This Study Reveals the Shocking Connection Between Opioids and Teen Suicide
It’s no secret that the recent opioid epidemic is creating all sorts of problems. But you might not know about the particular demographic it is having a major effect on — teenagers. As a Chinese study reveals, misuse of opioid painkillers is more closely connected with the intentional deaths of young adults than many people might expect.
It is, however, a deadly trend that can be stopped. But first, it is important to understand how opioid use and teen suicide are connected.
Why is opioid abuse so common?
You’ve surely noticed that most of the news surrounding opioids involves misuse. There are more tales of addiction, overdose, and violent mood swings than there are about these heavily-addictive drugs actually helping to relieve pain. That is largely because there isn’t a lot of evidence to show that opioid painkillers are an effective form of long-term pain relief in the first place.
According to the Centers for Disease Control and Prevention, there is little evidence to support that long-term opioid therapy has a positive impact on chronic pain. So continuing to take opioids for any long stretch of time only makes you more dependent. It’s no wonder these drugs are so often misused. Especially among teens …
Teen suicide itself is on the rise
A U.S. News report revealed that teen suicide in general is the highest it’s ever been in 40 years, especially for girls. The report on findings from the CDC states that there was a spike in instances of teenage suicide between 2007 and 2015. While there was an increased number of suicides for boys, the increase was greatest for teen girls ages 15–19.
While many factors come into play when discussing this increase — bad economy, lack of support, bullying — substance misuse is one of the biggest factors. Enter, opioid misuse among teens.
Is easy access to opioids to blame?
The recreational use of opioid painkillers has increased at an alarming rate, a CBS report explains. This is in part due to teens having more access to prescription pills than ever before. Julie Gaither of the Yale School of Medicine tells CBS that “rates at which narcotic painkillers have been prescribed have increased dramatically.”
That means opioids are in more households, raising the risk of more teenagers taking them for non-medical reasons. And, with more recreational use comes a higher chance of suffering the mind-altering effects that can lead to suicidal thoughts.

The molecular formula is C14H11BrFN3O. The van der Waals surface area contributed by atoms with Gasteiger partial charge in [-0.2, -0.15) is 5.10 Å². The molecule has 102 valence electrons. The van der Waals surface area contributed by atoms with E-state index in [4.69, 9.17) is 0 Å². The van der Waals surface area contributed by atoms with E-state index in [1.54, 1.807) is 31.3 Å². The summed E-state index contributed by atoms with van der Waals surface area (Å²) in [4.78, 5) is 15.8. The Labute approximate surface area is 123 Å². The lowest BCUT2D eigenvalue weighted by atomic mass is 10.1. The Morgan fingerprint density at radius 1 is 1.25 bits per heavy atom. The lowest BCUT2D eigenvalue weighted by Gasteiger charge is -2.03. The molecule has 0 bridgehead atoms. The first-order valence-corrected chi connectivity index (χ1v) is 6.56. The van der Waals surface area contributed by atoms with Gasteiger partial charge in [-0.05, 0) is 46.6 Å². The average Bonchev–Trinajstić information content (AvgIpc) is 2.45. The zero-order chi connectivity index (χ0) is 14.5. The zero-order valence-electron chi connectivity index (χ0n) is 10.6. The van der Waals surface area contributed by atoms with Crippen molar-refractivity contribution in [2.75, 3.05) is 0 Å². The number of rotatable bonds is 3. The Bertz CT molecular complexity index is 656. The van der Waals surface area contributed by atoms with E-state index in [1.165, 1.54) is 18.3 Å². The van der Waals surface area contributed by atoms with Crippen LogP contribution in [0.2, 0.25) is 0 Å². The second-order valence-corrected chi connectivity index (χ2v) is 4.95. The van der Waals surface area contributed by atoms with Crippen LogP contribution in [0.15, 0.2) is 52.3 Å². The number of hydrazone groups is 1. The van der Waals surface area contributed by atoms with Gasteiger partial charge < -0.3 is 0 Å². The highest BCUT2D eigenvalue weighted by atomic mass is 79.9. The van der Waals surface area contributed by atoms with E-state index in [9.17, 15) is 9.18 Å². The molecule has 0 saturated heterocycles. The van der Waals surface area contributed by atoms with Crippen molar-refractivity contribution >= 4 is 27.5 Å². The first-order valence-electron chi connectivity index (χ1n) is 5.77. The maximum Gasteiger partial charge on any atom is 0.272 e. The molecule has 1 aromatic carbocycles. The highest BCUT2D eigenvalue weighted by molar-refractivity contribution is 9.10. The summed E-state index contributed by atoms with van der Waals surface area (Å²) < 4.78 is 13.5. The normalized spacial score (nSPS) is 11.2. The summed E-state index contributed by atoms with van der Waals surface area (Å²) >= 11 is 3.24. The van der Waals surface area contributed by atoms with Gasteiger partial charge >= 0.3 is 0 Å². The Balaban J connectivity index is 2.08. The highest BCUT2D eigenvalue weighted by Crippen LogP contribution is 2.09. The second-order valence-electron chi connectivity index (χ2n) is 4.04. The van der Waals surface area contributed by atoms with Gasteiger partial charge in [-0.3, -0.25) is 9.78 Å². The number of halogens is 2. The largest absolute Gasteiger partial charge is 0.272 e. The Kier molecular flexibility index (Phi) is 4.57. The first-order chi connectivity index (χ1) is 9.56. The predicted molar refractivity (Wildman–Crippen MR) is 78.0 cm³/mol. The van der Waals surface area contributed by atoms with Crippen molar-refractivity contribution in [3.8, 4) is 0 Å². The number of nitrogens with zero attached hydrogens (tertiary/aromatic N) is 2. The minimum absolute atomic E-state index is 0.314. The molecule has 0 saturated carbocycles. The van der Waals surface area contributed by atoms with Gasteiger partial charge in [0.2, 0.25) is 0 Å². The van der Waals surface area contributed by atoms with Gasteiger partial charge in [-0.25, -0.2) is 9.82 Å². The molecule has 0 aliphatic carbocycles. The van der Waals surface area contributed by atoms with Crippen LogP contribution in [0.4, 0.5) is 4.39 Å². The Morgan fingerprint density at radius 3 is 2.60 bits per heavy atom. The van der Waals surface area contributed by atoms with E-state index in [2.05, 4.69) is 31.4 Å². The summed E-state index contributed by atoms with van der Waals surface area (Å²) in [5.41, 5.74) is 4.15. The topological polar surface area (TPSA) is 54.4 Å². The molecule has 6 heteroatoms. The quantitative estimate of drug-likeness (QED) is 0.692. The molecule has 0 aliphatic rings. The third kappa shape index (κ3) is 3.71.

For the study conducted by Sun Yat-sen University in Guangzhou, China, 3,273 students from a random sampling of schools and backgrounds were observed. (The purpose of the study was to determine if surveillance systems should be installed to help lessen the instances of teen suicide attempts.) The students were observed for a year, then observed at a check-up point one year later.
The study found that the teens with a history of taking opioids experienced depression and mood swings. Furthermore, it was found that baseline opioid misuse was associated with suicidal thoughts among the study subjects.
The effects lasted post-study
Reuters Health reported on the Sun Yat-sen study in August of 2016. They added that participants in the study who reported having suicidal thoughts during the study continued having these thoughts at the one-year check-up point.
Dr. Bernard Bierman of the University of Michigan’s C.S. Mott Children’s Hospital in Ann Arbor — who wasn’t directly involved in the study — told Reuters via phone interview that any teen with a higher instance of drug misuse is more likely to continue having negative thoughts, and continue taking the drugs as a form of “self-medicating.”
Connecting opioids, suicide, and pop culture
TV and social media play a roll in both the rise of opioid misuse and teen suicide. On one hand, television and internet can help educate the public about the dangers of opioid-related overdose and death. But the over-exposure that the opioid epidemic has gotten can also desensitize teenagers, making them think it isn’t a big deal.
A lack of caring does not mix well with the sensationalized way suicide is being portrayed on TV. These two things together have a negative impact on teenagers’ chances of taking opioids for non-medical reasons and putting their mental state at risk.
There is a way to help
As terrifying as opioid-induced suicide is, there is a way to combat it. Taking action is the best way to break the link between opioid misuse and teen suicide. Parents and teachers should take extra note of erratic teenage moods and behaviors. (Remember, over-exposure to opioids causes changes in mood and even depression, which can lead to suicidal thoughts.)
If there are painkillers in the house, it is recommended to keep them hidden or pour out unused pills. Keeping opioids out of teens’ hands is the first step in combating opioid misuse and its link to teen suicide.